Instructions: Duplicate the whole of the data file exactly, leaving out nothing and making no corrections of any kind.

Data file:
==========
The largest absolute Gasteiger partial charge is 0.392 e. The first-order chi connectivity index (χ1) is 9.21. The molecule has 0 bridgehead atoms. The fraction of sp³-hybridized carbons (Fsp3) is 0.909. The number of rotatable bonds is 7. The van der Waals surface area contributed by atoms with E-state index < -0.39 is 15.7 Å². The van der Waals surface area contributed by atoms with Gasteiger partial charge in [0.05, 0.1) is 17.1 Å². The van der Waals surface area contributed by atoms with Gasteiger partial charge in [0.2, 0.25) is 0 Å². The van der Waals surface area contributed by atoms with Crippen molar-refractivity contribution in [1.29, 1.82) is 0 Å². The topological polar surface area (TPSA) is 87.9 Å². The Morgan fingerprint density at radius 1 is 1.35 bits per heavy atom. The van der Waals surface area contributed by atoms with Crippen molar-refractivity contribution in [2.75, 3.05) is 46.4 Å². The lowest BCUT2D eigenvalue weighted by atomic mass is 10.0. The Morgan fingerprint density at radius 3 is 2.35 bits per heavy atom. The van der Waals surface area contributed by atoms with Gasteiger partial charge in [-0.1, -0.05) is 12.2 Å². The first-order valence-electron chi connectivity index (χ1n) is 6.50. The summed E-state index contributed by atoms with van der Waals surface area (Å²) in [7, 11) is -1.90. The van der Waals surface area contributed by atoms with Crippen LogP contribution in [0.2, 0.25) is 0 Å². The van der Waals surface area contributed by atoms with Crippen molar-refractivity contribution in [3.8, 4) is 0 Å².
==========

The largest absolute Gasteiger partial charge is 0.392 e. The first-order chi connectivity index (χ1) is 9.21. The molecule has 0 bridgehead atoms. The fraction of sp³-hybridized carbons (Fsp3) is 0.909. The number of rotatable bonds is 7. The van der Waals surface area contributed by atoms with E-state index < -0.39 is 15.7 Å². The van der Waals surface area contributed by atoms with Gasteiger partial charge in [0.05, 0.1) is 17.1 Å². The van der Waals surface area contributed by atoms with Gasteiger partial charge in [0.2, 0.25) is 0 Å². The van der Waals surface area contributed by atoms with Crippen molar-refractivity contribution in [1.29, 1.82) is 0 Å². The topological polar surface area (TPSA) is 87.9 Å². The Morgan fingerprint density at radius 1 is 1.35 bits per heavy atom. The van der Waals surface area contributed by atoms with Crippen molar-refractivity contribution in [2.75, 3.05) is 46.4 Å². The lowest BCUT2D eigenvalue weighted by atomic mass is 10.0. The Morgan fingerprint density at radius 3 is 2.35 bits per heavy atom. The van der Waals surface area contributed by atoms with Gasteiger partial charge in [-0.1, -0.05) is 12.2 Å². The first-order valence-electron chi connectivity index (χ1n) is 6.50. The summed E-state index contributed by atoms with van der Waals surface area (Å²) in [7, 11) is -1.90. The van der Waals surface area contributed by atoms with Crippen LogP contribution in [0.2, 0.25) is 0 Å². The van der Waals surface area contributed by atoms with Crippen molar-refractivity contribution in [3.8, 4) is 0 Å².